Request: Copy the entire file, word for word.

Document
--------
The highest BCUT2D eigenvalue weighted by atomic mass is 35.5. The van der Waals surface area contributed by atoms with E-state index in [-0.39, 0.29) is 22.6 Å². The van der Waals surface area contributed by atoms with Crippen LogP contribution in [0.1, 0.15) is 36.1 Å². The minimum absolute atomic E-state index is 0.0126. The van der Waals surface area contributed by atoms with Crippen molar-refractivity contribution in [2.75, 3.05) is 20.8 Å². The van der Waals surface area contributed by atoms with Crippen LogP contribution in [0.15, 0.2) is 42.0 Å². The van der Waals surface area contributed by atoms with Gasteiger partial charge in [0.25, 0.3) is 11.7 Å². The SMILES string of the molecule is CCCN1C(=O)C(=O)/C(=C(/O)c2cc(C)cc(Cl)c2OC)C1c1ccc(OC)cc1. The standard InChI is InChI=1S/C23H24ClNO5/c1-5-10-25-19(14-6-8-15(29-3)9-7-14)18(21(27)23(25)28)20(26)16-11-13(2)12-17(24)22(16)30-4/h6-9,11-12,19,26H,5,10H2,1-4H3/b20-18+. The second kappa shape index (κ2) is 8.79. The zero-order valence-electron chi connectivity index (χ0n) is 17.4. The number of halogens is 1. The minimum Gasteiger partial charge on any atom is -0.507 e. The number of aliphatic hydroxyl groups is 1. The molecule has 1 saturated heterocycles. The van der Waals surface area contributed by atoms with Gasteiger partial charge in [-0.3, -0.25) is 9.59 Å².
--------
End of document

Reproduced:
The highest BCUT2D eigenvalue weighted by atomic mass is 35.5. The van der Waals surface area contributed by atoms with E-state index in [-0.39, 0.29) is 22.6 Å². The van der Waals surface area contributed by atoms with Crippen LogP contribution in [0.1, 0.15) is 36.1 Å². The minimum absolute atomic E-state index is 0.0126. The van der Waals surface area contributed by atoms with Crippen molar-refractivity contribution in [2.75, 3.05) is 20.8 Å². The van der Waals surface area contributed by atoms with Crippen LogP contribution in [0.15, 0.2) is 42.0 Å². The van der Waals surface area contributed by atoms with Gasteiger partial charge in [0.25, 0.3) is 11.7 Å². The SMILES string of the molecule is CCCN1C(=O)C(=O)/C(=C(/O)c2cc(C)cc(Cl)c2OC)C1c1ccc(OC)cc1. The standard InChI is InChI=1S/C23H24ClNO5/c1-5-10-25-19(14-6-8-15(29-3)9-7-14)18(21(27)23(25)28)20(26)16-11-13(2)12-17(24)22(16)30-4/h6-9,11-12,19,26H,5,10H2,1-4H3/b20-18+. The second kappa shape index (κ2) is 8.79. The zero-order valence-electron chi connectivity index (χ0n) is 17.4. The number of halogens is 1. The minimum Gasteiger partial charge on any atom is -0.507 e. The number of aliphatic hydroxyl groups is 1. The molecule has 1 saturated heterocycles. The van der Waals surface area contributed by atoms with Gasteiger partial charge in [-0.3, -0.25) is 9.59 Å².